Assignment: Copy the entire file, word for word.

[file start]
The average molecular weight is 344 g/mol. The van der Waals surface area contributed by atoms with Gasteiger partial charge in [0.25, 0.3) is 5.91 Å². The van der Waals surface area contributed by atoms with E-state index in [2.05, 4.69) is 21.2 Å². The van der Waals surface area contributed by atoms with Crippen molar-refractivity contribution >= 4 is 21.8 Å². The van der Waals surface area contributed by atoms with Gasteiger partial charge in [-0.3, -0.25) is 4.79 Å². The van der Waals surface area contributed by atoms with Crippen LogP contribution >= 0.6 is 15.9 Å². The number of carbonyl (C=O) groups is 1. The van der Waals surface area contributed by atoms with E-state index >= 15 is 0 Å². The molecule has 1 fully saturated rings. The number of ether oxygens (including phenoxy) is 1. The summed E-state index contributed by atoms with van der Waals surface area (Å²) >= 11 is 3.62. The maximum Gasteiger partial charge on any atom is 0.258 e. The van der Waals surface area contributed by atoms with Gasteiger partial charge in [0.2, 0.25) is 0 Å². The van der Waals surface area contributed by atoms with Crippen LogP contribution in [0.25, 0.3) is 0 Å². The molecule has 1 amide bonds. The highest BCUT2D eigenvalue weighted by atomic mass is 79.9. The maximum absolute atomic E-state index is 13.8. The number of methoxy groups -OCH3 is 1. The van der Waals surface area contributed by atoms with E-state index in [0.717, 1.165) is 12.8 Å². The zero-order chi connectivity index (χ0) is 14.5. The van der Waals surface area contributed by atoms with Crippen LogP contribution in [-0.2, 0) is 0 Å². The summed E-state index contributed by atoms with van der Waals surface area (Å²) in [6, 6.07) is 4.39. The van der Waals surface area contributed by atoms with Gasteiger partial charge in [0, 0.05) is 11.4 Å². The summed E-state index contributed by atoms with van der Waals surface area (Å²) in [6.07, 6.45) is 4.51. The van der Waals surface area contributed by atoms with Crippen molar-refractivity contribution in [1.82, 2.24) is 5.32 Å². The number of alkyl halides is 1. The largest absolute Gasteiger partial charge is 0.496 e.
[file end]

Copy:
The average molecular weight is 344 g/mol. The van der Waals surface area contributed by atoms with Gasteiger partial charge in [0.25, 0.3) is 5.91 Å². The van der Waals surface area contributed by atoms with E-state index in [2.05, 4.69) is 21.2 Å². The van der Waals surface area contributed by atoms with Crippen molar-refractivity contribution >= 4 is 21.8 Å². The van der Waals surface area contributed by atoms with Gasteiger partial charge in [-0.3, -0.25) is 4.79 Å². The van der Waals surface area contributed by atoms with Crippen LogP contribution >= 0.6 is 15.9 Å². The number of carbonyl (C=O) groups is 1. The van der Waals surface area contributed by atoms with E-state index >= 15 is 0 Å². The molecule has 1 fully saturated rings. The number of ether oxygens (including phenoxy) is 1. The summed E-state index contributed by atoms with van der Waals surface area (Å²) >= 11 is 3.62. The maximum Gasteiger partial charge on any atom is 0.258 e. The van der Waals surface area contributed by atoms with Gasteiger partial charge in [0.2, 0.25) is 0 Å². The van der Waals surface area contributed by atoms with Crippen LogP contribution in [0.25, 0.3) is 0 Å². The molecule has 1 amide bonds. The highest BCUT2D eigenvalue weighted by atomic mass is 79.9. The maximum absolute atomic E-state index is 13.8. The number of methoxy groups -OCH3 is 1. The van der Waals surface area contributed by atoms with E-state index in [0.717, 1.165) is 12.8 Å². The zero-order chi connectivity index (χ0) is 14.5. The van der Waals surface area contributed by atoms with Crippen LogP contribution in [-0.2, 0) is 0 Å². The summed E-state index contributed by atoms with van der Waals surface area (Å²) in [6, 6.07) is 4.39. The van der Waals surface area contributed by atoms with Gasteiger partial charge in [0, 0.05) is 11.4 Å². The summed E-state index contributed by atoms with van der Waals surface area (Å²) in [6.07, 6.45) is 4.51. The van der Waals surface area contributed by atoms with Crippen molar-refractivity contribution in [1.82, 2.24) is 5.32 Å². The number of alkyl halides is 1. The largest absolute Gasteiger partial charge is 0.496 e.